By comparison, in 2005, Toyota had only 258 retirees from its North American operations spread across 30,000 employees.  General Motors has over 400,000 retirees. The cost for that is folded into the price of every vehicle they make and it is a small block tied around the neck of everything they try to do.

"B-b-but Sparky!" you say, "What's the takehome?"

GM, Ford and Chrysler are going to have to shed their legacy costs and soon. If they do not, they won't be able to compete and if they can't compete they won't survive in their present form. I would suspect that they know this, and as they go to the Obama administration with their hands out, they will have to show how they can do this or go away empty handed.

The offshore builders, on the other hand, will never have these costs, and if by chance it gets a little too expensive for them they'll go back where they came from and cut the rest of us loose.

And we did all this to ourselves, by trying to be decent and having a care for people who worked their asses off in the automobile plants by providing a modest retirement for them free of the care and worries that old age brings. 

That, it seems, is a positive disadvantage in this day and age of free trade.

Sunday, November 09, 2008

Another Night In November

Seventy years ago, a violent pogrom against Jewish residents of Germany erupted on the night of November 9, 1938. 

In a well orchestrated response to the assassination of diplomat Ernst vom Rath by a Jew, a fury of destruction and murder broke over the heads of the Jews of Germany. About a hundred were killed, uncounted thousands were beaten by Nazi thugs, more were arrested and sent to prison camps, and hundreds of Jewish stores, homes, businesses and temples were smashed, looted and torched.

Ordinary Germans who maybe didn't pick up a brick and toss it through a window, or smash a Jew with a clenched fist, turned their heads and looked away-to their eternal dishonor. 

To add insult to injury, the Jews of Germany were saddled with paying the Nazis to clean up the mess they'd made as part of a coordinated policy of extracting every last pfennig from the Jews before they were unceremoniously disposed of even unto the teeth in their heads and the hair on them.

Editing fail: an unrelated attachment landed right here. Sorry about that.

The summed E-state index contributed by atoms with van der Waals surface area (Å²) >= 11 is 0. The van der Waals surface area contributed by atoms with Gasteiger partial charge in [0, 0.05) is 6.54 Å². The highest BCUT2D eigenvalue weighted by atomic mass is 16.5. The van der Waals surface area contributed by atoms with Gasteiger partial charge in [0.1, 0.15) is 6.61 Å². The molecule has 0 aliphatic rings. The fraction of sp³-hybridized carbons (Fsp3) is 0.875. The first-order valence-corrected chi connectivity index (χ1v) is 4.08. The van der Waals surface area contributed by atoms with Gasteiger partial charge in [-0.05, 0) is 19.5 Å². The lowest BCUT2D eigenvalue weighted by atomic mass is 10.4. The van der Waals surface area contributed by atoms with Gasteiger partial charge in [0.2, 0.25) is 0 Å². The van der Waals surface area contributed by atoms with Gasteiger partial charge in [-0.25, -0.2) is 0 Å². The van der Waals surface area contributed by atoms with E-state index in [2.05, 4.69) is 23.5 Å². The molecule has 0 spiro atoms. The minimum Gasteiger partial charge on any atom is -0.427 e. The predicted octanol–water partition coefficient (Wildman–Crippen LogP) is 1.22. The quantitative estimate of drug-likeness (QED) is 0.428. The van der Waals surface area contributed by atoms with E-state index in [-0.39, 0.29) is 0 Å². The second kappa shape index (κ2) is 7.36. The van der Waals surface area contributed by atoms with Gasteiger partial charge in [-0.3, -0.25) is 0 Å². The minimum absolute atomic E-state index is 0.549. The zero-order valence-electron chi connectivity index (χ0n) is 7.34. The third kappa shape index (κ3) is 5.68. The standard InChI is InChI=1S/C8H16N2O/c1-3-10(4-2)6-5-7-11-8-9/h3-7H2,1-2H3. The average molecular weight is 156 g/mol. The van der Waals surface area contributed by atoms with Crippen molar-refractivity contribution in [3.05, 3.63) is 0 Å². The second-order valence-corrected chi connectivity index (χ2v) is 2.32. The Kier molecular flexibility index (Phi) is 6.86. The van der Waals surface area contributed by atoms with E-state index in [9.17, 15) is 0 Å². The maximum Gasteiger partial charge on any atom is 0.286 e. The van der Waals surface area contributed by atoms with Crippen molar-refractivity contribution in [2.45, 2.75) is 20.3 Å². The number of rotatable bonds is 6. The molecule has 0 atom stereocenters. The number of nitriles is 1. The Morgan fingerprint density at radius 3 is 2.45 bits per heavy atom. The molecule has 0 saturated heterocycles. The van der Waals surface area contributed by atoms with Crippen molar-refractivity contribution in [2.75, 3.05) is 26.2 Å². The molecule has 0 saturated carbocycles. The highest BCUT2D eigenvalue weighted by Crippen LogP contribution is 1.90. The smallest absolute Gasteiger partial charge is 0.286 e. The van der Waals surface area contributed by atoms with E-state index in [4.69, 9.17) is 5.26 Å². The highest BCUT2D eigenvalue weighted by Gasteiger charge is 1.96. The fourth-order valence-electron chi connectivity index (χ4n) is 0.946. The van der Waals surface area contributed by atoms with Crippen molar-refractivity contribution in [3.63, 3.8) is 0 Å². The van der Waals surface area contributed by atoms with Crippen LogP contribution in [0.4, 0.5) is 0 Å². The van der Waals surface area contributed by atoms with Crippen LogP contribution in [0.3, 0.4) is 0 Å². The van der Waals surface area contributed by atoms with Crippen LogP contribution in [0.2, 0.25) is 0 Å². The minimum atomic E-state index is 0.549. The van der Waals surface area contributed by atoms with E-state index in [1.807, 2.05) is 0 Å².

If you'd like to understand how a subject people were made to pay for their own executions, read "Hitler's Beneficiaries" by Gotz Aly. It's grim but informative reading.

Kristallnacht, or the night of broken glass, marked the start of a tectonic shift in German thinking from ad hoc expulsion and abuse to state sponsored and funded, systematic eradication of an entire group of people. 

In this season of hope with so much riding on the election we've just witnessed, it is well to remember and light a candle for the people of a different November evening seventy years ago and what that signified for a world that figured what happened in Germany wasn't their problem.

Photo credit Yad Vashem.

Further Adventures From the Tonal Fringe

Here's a chunk of vintage solid state gear that followed me home the other day for a rather modest fifty bucks. 

It was crusted with the remains of a million Marlboros and Camels, and it stank up the cab of the pickup all the way back home. A couple hours scrubbing, a bottle of 409, and a roll of paper towels later this is what was revealed. 

It's a Baldwin D-1 Professional guitar amplifier with-a drum roll, Maestro-Supersound, which consists of five different voicing selections that can be used singly or combined with the standard voicing. 

It's an interesting piece of gear, and it dates from the early days of solid state amplifiers. It was hand wired on perforated phenolic boards, which seems to suggest that the production was pretty low. I've never seen another like it.